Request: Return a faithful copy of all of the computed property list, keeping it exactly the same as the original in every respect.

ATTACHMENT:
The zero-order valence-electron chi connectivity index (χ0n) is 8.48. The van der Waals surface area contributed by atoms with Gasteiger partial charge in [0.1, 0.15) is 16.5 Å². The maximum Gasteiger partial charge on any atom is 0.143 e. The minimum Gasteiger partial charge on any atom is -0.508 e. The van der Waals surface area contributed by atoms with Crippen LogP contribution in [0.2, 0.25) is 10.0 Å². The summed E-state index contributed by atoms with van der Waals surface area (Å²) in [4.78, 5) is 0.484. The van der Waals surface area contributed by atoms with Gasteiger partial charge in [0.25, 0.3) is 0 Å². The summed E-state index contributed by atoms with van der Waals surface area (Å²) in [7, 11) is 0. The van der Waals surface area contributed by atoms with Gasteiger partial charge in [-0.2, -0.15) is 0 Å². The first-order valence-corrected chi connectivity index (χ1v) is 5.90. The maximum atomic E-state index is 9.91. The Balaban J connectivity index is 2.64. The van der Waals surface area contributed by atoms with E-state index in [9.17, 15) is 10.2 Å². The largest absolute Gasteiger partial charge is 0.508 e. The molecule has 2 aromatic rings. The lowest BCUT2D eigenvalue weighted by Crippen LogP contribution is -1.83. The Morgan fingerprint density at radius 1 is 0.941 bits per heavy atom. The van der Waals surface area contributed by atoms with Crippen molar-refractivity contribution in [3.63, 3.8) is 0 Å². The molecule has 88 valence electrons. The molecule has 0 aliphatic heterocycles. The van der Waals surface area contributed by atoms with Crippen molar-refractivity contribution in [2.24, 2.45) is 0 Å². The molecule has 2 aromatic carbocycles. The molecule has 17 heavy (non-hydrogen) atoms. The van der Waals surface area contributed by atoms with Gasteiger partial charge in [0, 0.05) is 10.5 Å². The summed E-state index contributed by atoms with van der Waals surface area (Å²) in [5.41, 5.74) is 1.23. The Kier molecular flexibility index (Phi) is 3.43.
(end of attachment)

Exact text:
The zero-order valence-electron chi connectivity index (χ0n) is 8.48. The van der Waals surface area contributed by atoms with Gasteiger partial charge in [0.1, 0.15) is 16.5 Å². The maximum Gasteiger partial charge on any atom is 0.143 e. The minimum Gasteiger partial charge on any atom is -0.508 e. The van der Waals surface area contributed by atoms with Crippen LogP contribution in [0.2, 0.25) is 10.0 Å². The summed E-state index contributed by atoms with van der Waals surface area (Å²) in [4.78, 5) is 0.484. The van der Waals surface area contributed by atoms with Gasteiger partial charge in [0.25, 0.3) is 0 Å². The summed E-state index contributed by atoms with van der Waals surface area (Å²) in [7, 11) is 0. The van der Waals surface area contributed by atoms with Gasteiger partial charge in [-0.2, -0.15) is 0 Å². The first-order valence-corrected chi connectivity index (χ1v) is 5.90. The maximum atomic E-state index is 9.91. The Balaban J connectivity index is 2.64. The van der Waals surface area contributed by atoms with E-state index in [9.17, 15) is 10.2 Å². The largest absolute Gasteiger partial charge is 0.508 e. The molecule has 2 aromatic rings. The lowest BCUT2D eigenvalue weighted by Crippen LogP contribution is -1.83. The Morgan fingerprint density at radius 1 is 0.941 bits per heavy atom. The van der Waals surface area contributed by atoms with Crippen molar-refractivity contribution in [3.63, 3.8) is 0 Å². The molecule has 88 valence electrons. The molecule has 0 aliphatic heterocycles. The van der Waals surface area contributed by atoms with Crippen molar-refractivity contribution in [2.24, 2.45) is 0 Å². The molecule has 2 aromatic carbocycles. The molecule has 17 heavy (non-hydrogen) atoms. The van der Waals surface area contributed by atoms with Gasteiger partial charge in [0, 0.05) is 10.5 Å². The summed E-state index contributed by atoms with van der Waals surface area (Å²) in [5.41, 5.74) is 1.23. The Kier molecular flexibility index (Phi) is 3.43.